BOTH pictures are well known. I have no
comment on the above photo, perhaps other
website experts will write.
"gas chamber" sketch -- which is now oddly
reminiscent of the famous picture of US soldier
Ms. Lyndie England dragging an Iraqi prisoner on
a leash -- was done in 1946 (i.e. postwar,
allegedly "from memory") by French artist
(For further Olère pictures, see my
book for the Lipstadt Trial, and pages 60 et
seq of the pdf
I am not sure whether this particular drawing
featured in the gallery of such
semi-pornographic sketches produced by
Lipstadt's defence witness Professor Robert
Jan Van Pelt as irrefutable evidence for
the disputed existence of the Nazi
mass-factories of death (my trial records were
seized by the British authorities along with all
my other possessions in May 2002).
Those who followed the Lipstadt trial will
recall with what fervor the defence expert Van
Pelt introduced half a dozen of the Olère
sketches, and with what relish they were seized
on by the Court.
We are however entitled to inquire whether
Olère was ever in fact at Auschwitz.
Among this series of sketches, which he
evidently produced for a lucrative and prurient
market in France and Israel in the first years
after the war, were several sketches allegedly
showing the inside of a gas chamber (the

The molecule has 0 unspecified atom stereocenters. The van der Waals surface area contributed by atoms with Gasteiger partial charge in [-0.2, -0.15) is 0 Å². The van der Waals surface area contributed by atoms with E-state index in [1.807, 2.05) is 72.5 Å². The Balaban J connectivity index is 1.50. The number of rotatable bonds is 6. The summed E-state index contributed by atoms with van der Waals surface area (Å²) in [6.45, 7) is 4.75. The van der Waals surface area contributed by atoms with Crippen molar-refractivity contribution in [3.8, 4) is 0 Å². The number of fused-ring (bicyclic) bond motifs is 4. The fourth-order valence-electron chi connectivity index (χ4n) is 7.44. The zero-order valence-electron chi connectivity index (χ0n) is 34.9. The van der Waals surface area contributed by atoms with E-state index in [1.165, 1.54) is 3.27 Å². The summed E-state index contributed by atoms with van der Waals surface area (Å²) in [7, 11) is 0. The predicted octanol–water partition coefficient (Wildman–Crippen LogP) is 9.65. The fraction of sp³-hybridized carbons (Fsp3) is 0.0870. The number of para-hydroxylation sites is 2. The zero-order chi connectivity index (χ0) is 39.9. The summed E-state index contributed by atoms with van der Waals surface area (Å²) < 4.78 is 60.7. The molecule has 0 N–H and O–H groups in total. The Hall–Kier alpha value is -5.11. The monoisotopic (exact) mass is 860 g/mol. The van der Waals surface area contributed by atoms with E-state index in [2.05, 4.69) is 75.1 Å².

cross-hatching shaded in the background of one
was interpreted by Pelt as being one of the
"wire mesh" column through which the SS guards
dropped their cyanide pellets -- an allegation
which ran up hard against the familiar
"concrete-evidence" problem: the necessary
in the roof described by the "eye witnesses"
do not exist).
Another Olère sketch showed the
exterior of an Auschwitz gas chamber, with
rolling hills in the middle distance; but if
Olère had ever actually been in the camp,
he would have known that the camp was sited on
an alluvial plain between two rivers, and was in
a region of Silesia flatter than Florida, and
flatter even than Calista Flockhart.
As we pointed out to the court at the time,
it was no coincidence that the Olère
sketches featured nubile young females in their
twenties or thirties, obligingly facing the
artist frontally as they passed by, guarded by
SS men with whips, cudgels, and guns and all the
other ritual items of boulevard pornography.
In short, the answer is: Make of the
Olère sketches what you will. I made one
thing, and the highly
paid expert witness Van Pelt and Mr
Justice Gray willingly made another. "So be
it," as Their Lordships have a habit of saying
in their summing up to a jury.